Injuries to the anterior cruciate ligament (ACL) are associated with early development of osteoarthritis (13) and are most common among individuals between the ages of 16 and 18 years (36). However, the frequency of ACL injury increases steadily around ages 11 to 12 (36), and sex differences in ACL injury rates and neuromuscular risk factors for injury appear to emerge after children encounter puberty (32,43). Therefore, there is reason to believe intervening with children at a young age may result in better long-term outcomes for ACL injury prevention. However, it is unclear whether this young age group responds to traditional ACL injury prevention programs that typically involve complex directions and movements and may be beyond their level of comprehension.
Only 2 previous studies have evaluated the potential to change neuromuscular risk factors with an ACL injury prevention program in athletes under 12 years of age (7,11). Using similar programs demonstrated previously to be effective in older populations, Kilding and Tunstall (11) observed improvements in several performance variables (e.g., vertical jump height), whereas Grandstrand et al. (7) failed to see changes after the intervention and hypothesized that the children were unable to perform some of the exercises. Furthermore, Kilding et al. recommended that more variety should be added to the intervention to decrease boredom and improve compliance. These findings suggest children may require age-specific injury prevention programs.
Strength gains in children are primarily attributable to neural adaptations as compared with muscle hypertrophy in adults (8,28). Skeletally immature children are also prone to overuse injuries (6,16), and thus training intensity should be a consideration in programs and include gradual progressions and time for recovery. Unfortunately, several ACL injury prevention programs require longer than 30 minutes of training or involve heavy resistance (10,12,26). Young children also have been shown to require more feedback when learning a task (40) and use attention differently than adults (3) and therefore may benefit from this type of intervention more than their older peers. Addressing these differences between children and adults through the development of an injury prevention program designed specifically for young athletes may improve the ability to change neuromuscular risk factors for ACL injury in a young population.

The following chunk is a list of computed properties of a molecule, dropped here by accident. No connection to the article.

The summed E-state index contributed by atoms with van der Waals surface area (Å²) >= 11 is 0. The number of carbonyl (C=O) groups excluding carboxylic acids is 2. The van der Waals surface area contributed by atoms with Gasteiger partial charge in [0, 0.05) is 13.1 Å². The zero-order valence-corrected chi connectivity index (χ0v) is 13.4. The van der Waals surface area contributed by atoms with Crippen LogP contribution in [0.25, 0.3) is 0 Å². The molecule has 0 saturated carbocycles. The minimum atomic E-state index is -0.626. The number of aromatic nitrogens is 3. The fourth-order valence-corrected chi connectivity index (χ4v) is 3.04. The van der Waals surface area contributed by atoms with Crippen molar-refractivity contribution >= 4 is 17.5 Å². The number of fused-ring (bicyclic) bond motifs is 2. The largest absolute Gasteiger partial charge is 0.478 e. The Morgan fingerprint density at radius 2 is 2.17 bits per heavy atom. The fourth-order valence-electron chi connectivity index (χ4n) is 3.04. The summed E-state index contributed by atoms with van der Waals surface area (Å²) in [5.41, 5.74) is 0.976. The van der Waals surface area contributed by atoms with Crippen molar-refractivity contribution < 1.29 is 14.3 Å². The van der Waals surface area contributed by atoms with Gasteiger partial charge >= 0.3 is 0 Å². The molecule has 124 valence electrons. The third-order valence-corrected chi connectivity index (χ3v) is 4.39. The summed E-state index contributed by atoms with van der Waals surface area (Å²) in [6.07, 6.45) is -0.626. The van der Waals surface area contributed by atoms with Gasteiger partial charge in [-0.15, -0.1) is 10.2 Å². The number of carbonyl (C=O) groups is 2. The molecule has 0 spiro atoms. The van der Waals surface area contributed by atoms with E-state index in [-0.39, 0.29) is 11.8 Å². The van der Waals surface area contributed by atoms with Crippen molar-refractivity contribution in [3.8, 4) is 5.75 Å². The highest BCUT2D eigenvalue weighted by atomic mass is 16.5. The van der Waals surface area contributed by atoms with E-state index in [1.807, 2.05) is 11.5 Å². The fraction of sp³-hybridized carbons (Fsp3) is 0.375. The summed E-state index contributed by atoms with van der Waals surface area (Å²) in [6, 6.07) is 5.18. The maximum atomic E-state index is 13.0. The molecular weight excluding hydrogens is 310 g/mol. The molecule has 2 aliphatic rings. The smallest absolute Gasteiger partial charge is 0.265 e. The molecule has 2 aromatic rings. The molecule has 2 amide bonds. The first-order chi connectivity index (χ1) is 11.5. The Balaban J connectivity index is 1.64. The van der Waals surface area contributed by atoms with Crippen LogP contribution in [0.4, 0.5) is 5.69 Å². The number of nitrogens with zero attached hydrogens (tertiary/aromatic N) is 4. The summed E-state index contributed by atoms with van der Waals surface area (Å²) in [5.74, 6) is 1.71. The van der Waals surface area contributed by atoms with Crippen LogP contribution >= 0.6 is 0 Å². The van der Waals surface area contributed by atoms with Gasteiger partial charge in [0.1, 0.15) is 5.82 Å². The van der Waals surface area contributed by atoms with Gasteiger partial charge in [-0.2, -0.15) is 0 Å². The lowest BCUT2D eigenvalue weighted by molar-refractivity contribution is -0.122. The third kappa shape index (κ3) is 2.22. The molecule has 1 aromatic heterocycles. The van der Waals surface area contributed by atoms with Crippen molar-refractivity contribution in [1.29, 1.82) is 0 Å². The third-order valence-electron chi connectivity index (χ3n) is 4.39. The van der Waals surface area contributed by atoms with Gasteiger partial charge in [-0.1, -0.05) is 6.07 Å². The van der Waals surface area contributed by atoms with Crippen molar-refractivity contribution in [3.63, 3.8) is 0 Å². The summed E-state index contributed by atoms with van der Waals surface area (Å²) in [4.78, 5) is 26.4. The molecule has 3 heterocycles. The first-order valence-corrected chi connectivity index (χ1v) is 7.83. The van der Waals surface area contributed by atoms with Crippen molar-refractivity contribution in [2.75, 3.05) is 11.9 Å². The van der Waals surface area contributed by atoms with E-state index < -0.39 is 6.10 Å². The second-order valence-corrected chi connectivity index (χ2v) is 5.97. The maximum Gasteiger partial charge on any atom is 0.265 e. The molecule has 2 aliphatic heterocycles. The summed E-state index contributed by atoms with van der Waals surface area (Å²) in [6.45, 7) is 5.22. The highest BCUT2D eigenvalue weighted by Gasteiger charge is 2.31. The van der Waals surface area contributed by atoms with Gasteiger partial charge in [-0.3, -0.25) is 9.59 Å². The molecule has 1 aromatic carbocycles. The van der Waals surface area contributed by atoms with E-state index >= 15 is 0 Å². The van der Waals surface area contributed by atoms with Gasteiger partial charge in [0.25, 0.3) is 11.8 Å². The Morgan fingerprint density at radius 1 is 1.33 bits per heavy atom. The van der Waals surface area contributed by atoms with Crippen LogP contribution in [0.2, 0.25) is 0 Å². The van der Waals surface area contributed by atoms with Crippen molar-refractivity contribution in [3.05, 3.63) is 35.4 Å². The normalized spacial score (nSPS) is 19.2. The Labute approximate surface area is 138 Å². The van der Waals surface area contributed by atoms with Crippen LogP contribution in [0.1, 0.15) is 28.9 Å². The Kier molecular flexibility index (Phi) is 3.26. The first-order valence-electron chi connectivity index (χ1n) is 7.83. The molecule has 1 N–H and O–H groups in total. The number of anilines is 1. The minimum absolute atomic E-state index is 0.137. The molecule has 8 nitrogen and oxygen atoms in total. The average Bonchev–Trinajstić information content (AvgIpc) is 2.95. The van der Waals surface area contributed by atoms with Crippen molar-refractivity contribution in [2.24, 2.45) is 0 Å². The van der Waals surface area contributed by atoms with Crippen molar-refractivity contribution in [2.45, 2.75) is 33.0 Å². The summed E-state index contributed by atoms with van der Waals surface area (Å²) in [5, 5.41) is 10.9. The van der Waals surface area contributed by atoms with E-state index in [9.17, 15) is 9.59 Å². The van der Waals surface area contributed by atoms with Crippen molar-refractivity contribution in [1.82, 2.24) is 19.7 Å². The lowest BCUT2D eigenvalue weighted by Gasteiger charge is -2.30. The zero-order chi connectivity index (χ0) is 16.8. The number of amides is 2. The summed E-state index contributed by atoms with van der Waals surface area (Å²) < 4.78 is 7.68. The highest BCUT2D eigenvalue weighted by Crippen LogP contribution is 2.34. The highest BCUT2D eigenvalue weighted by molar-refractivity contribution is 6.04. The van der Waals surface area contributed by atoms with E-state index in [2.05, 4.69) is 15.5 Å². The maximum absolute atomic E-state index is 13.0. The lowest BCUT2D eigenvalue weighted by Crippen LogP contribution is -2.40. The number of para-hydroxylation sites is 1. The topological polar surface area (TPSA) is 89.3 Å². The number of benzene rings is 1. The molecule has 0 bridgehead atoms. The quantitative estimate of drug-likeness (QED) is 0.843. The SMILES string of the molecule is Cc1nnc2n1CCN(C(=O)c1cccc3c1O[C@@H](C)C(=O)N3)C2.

An inability to maintain proper balance or postural control has been proposed as a neuromuscular risk factor for several lower extremity injuries (1,17,18,35). Fortunately, isolated balance training can improve balance measures in healthy adult individuals (4,20). However, knowledge regarding the effectiveness of balance training during an integrated ACL injury prevention program is scarce despite the fact that balance exercises are a frequent component of these programs. In addition, no one has investigated the effects of any type of training on balance ability in children under 14 years of age.
A common limitation of ACL injury prevention programs is poor compliance (31,39). Hewett et al. (9) demonstrated in a meta-analysis that compliance ranged from 28% to 100% in studies that evaluated injury outcomes after ACL injury prevention programs. Although the primary purpose of these interventions is to modify injury risk factors, positive changes in performance variables (e.g., vertical jump height) likely accompany improvements in strength, balance, and movement. Athletes and coaches may improve compliance with these programs if provided with evidence demonstrating the programs improve athletic performance as well as reduce injury rates. Unfortunately, this information is lacking in much of the previous literature on ACL injury prevention programs.
The purpose of this study was to evaluate the effects of ACL injury prevention programs on balance and vertical jump ability in young children. A second purpose was to determine whether a program designed specifically for a pediatric (PED) population would result in greater balance and vertical jump improvements compared with a traditional (TRAD) program that has been effective with modifying potential injury risk factors in older populations (10,15,25) but with only limited effectiveness with young athletes (2,7) as well as compared with no program at all (CON). We hypothesized that an age-specific intervention consisting of gradual progressions that begin with simple exercises and more instruction and feedback would result in greater improvements in balance ability and vertical jump height and power compared with a traditional, or non-age-specific, program and no program.